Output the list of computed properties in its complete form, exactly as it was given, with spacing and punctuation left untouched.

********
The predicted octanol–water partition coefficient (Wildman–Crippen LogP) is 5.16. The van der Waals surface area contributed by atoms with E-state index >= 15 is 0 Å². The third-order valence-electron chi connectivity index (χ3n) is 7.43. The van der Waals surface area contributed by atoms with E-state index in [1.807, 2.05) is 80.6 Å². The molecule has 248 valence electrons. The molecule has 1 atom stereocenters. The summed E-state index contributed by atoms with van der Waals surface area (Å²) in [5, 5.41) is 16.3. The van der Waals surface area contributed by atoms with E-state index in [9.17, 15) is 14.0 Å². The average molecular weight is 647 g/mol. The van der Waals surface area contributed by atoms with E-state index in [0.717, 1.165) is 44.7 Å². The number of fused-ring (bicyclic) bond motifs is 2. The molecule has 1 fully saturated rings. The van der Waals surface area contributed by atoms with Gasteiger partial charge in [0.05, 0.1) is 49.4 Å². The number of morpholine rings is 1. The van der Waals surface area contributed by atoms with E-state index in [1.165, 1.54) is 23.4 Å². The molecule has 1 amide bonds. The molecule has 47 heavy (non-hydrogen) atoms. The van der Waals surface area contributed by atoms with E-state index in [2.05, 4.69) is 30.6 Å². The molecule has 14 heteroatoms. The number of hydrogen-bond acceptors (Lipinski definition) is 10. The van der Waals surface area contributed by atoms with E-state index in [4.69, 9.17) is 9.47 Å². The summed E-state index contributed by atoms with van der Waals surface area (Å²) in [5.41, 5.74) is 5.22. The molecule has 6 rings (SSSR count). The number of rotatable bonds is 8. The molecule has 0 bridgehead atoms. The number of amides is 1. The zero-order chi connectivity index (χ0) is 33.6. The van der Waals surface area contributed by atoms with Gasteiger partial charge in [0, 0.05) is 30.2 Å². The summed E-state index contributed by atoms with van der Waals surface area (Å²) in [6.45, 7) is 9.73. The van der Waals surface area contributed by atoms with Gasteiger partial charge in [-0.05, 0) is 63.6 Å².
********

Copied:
The predicted octanol–water partition coefficient (Wildman–Crippen LogP) is 5.16. The van der Waals surface area contributed by atoms with E-state index >= 15 is 0 Å². The third-order valence-electron chi connectivity index (χ3n) is 7.43. The van der Waals surface area contributed by atoms with E-state index in [1.807, 2.05) is 80.6 Å². The molecule has 248 valence electrons. The molecule has 1 atom stereocenters. The summed E-state index contributed by atoms with van der Waals surface area (Å²) in [5, 5.41) is 16.3. The van der Waals surface area contributed by atoms with E-state index in [9.17, 15) is 14.0 Å². The average molecular weight is 647 g/mol. The van der Waals surface area contributed by atoms with E-state index in [0.717, 1.165) is 44.7 Å². The number of fused-ring (bicyclic) bond motifs is 2. The molecule has 1 fully saturated rings. The van der Waals surface area contributed by atoms with Gasteiger partial charge in [0.05, 0.1) is 49.4 Å². The number of morpholine rings is 1. The van der Waals surface area contributed by atoms with E-state index in [1.165, 1.54) is 23.4 Å². The molecule has 1 amide bonds. The molecule has 47 heavy (non-hydrogen) atoms. The van der Waals surface area contributed by atoms with E-state index in [2.05, 4.69) is 30.6 Å². The molecule has 14 heteroatoms. The number of hydrogen-bond acceptors (Lipinski definition) is 10. The van der Waals surface area contributed by atoms with E-state index in [4.69, 9.17) is 9.47 Å². The summed E-state index contributed by atoms with van der Waals surface area (Å²) in [5.41, 5.74) is 5.22. The molecule has 6 rings (SSSR count). The number of rotatable bonds is 8. The molecule has 0 bridgehead atoms. The number of amides is 1. The zero-order chi connectivity index (χ0) is 33.6. The van der Waals surface area contributed by atoms with Gasteiger partial charge in [0, 0.05) is 30.2 Å². The summed E-state index contributed by atoms with van der Waals surface area (Å²) in [6.45, 7) is 9.73. The van der Waals surface area contributed by atoms with Gasteiger partial charge in [-0.05, 0) is 63.6 Å².